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Right-libertarianism or right libertarianism is a phrase used by some to describe non-collectivist and pro-private property forms of libertarianism.[1] Some libertarians use it to describe libertarian views labeled "right" of mainstream libertarianism on national defense or moral issues, including especially "libertarian conservatism."

Stanford Encyclopedia of Philosophy calls it "right libertarianism" but states: "Libertarianism is often thought of as 'right-wing' doctrine. This, however, is mistaken for at least two reasons. First, on social—rather than economic—issues, libertarianism tends to be 'left-wing'. It opposes laws that restrict consensual and private sexual relationships between adults (e.g., gay sex, non-marital sex, and deviant sex), laws that restrict drug use, laws that impose religious views or practices on individuals, and compulsory military service. Second, in addition to the better-known version of libertarianism—right-libertarianism—there is also a version known as 'left-libertarianism'. Both endorse full self-ownership, but they differ with respect to the powers agents have to appropriate unappropriated natural resources (land, air, water, etc.)."[2]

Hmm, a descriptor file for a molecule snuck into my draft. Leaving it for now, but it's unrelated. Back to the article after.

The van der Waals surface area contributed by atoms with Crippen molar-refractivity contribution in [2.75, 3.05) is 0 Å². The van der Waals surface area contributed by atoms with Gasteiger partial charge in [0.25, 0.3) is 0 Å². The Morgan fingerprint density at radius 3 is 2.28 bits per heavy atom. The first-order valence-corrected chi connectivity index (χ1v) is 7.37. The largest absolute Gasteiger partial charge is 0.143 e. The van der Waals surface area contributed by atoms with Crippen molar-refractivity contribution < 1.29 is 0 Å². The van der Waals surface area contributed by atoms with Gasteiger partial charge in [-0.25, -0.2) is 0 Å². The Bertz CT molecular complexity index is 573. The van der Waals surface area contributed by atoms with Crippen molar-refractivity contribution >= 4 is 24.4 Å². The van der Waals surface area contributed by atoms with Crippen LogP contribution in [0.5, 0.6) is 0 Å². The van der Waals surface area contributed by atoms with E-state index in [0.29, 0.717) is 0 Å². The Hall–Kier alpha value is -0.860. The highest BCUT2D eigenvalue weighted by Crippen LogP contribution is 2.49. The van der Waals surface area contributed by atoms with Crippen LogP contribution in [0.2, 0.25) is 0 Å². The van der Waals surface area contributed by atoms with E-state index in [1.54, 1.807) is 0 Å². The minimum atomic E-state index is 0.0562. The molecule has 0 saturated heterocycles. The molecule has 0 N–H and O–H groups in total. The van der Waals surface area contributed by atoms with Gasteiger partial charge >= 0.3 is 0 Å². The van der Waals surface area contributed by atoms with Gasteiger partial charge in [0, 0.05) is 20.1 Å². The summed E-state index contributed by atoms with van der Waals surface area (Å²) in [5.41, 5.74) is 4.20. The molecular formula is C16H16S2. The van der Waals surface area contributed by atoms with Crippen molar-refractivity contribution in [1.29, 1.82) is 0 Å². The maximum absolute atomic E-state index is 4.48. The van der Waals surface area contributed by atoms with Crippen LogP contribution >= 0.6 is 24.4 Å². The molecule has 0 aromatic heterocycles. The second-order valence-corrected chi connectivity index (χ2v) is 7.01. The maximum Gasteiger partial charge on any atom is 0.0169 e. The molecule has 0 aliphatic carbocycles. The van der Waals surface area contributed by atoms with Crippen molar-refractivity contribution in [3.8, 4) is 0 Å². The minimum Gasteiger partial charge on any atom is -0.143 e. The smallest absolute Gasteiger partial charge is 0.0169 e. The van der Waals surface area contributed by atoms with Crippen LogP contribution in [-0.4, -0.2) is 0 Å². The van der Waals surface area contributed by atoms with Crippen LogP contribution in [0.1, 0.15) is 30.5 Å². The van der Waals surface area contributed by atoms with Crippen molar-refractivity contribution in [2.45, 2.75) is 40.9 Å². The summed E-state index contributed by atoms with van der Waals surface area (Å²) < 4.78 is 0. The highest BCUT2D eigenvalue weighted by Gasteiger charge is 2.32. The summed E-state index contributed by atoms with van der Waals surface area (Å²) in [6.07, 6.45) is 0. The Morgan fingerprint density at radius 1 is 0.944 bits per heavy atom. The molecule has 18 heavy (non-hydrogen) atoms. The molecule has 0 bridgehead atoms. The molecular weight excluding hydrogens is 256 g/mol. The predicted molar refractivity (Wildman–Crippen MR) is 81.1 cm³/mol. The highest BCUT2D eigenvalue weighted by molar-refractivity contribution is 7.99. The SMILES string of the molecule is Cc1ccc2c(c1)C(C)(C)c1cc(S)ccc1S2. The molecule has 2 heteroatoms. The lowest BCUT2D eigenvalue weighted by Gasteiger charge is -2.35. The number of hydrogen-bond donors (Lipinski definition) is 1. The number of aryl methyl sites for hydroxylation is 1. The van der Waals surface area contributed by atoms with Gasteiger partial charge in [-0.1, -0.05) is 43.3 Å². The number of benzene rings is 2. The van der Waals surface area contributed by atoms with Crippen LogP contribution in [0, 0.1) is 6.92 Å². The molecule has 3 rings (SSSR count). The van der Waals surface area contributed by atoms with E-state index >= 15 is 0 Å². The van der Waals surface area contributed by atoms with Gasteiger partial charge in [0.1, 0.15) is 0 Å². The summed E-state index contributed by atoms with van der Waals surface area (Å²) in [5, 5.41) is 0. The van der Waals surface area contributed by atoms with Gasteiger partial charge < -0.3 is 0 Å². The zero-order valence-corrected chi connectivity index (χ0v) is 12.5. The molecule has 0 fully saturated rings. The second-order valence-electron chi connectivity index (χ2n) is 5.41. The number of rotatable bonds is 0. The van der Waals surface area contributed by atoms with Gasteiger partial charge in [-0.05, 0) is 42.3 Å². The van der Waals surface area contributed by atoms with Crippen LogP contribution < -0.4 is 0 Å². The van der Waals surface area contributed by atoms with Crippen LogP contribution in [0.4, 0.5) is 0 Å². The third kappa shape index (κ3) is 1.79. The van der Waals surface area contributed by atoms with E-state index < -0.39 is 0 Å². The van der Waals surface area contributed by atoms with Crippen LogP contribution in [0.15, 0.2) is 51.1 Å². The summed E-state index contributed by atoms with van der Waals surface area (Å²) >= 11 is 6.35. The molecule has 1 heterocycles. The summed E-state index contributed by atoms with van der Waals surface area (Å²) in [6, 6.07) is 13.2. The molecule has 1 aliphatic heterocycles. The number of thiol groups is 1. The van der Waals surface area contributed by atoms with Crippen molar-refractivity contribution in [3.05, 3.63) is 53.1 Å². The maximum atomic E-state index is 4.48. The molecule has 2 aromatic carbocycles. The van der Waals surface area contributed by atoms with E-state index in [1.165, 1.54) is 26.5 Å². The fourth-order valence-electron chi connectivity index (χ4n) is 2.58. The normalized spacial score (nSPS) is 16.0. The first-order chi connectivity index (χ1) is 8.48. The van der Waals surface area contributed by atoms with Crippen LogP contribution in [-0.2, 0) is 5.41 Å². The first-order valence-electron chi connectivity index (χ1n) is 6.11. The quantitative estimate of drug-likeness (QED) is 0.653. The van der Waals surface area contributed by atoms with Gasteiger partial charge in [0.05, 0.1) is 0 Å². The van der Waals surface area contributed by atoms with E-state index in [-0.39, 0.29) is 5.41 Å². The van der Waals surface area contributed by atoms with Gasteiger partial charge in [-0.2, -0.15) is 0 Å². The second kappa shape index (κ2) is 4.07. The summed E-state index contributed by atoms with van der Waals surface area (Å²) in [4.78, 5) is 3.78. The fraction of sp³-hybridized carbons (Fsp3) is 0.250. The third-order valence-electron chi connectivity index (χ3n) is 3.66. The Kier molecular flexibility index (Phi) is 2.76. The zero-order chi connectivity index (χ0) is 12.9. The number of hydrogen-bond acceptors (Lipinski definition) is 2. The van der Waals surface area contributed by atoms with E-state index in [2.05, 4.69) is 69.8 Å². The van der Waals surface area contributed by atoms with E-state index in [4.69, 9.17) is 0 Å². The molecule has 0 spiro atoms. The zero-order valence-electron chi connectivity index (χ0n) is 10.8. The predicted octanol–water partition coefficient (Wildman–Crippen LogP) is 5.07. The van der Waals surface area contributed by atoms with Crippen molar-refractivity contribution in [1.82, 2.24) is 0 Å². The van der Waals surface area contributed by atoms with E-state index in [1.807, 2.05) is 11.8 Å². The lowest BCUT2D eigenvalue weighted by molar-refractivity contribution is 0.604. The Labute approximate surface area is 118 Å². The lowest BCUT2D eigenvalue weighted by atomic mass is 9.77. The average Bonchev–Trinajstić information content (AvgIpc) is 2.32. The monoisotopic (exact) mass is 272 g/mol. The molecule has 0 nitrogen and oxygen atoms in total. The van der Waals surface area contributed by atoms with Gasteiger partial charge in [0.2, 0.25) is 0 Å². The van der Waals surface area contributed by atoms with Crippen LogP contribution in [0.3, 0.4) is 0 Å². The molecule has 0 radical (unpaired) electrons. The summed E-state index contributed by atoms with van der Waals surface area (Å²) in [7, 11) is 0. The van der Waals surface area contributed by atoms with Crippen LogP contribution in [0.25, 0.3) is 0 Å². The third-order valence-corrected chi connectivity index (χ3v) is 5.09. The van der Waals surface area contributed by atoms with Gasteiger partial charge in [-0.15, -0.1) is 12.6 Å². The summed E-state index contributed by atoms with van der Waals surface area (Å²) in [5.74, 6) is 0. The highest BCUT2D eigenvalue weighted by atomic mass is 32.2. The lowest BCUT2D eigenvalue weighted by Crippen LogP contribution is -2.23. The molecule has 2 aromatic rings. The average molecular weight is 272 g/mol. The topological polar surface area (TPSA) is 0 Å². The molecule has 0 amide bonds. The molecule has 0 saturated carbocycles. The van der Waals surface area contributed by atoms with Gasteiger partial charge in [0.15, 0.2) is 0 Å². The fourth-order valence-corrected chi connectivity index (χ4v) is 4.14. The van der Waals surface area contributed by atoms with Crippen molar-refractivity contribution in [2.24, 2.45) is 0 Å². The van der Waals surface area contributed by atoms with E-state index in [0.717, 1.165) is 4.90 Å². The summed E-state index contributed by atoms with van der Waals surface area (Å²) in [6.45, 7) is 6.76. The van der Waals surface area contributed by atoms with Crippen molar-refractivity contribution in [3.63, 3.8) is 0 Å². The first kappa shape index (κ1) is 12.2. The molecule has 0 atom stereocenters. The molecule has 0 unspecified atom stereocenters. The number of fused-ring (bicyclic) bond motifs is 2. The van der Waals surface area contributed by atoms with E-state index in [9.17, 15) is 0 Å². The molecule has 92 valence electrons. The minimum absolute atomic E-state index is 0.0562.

Anthony Gregory writes that "left- and right-libertarianism can refer to any number of varying and at times mutually exclusive political orientations." He lists some of the right wing references as: being "interested mainly in 'economic freedoms'"; following the "conservative lifestyle of right-libertarians"; seeking "others to embrace their own conservative lifestyle"; considering big business "as a great victim of the state"; favoring a "strong national defense"; having "an Old Right opposition to empire." He holds that the real issue is not right or left but "whether a person sees the state as a major hazard or just another institution to be reformed and directed toward a political goal."[3]

Samuel Edward Konkin III defined the term "right-libertarianism" as an "activist, organization, publication or tendency which supports parliamentarianism exclusively as a strategy for reducing or abolishing the state, typically opposes Counter-Economics, either opposes the LP or works to drag it right and prefers coalitions with supposedly “free-marketconservatives.[4] He wrote in "New Libertarian Manifesto" about the right-libertarian "anti-principles" of gradualism, conservatism, reformism and minarchism. He labeled as "right-libertarianism" libertarian conservatism, constitutionalism, small government conservatism and paleolibertarianism.[5][6]

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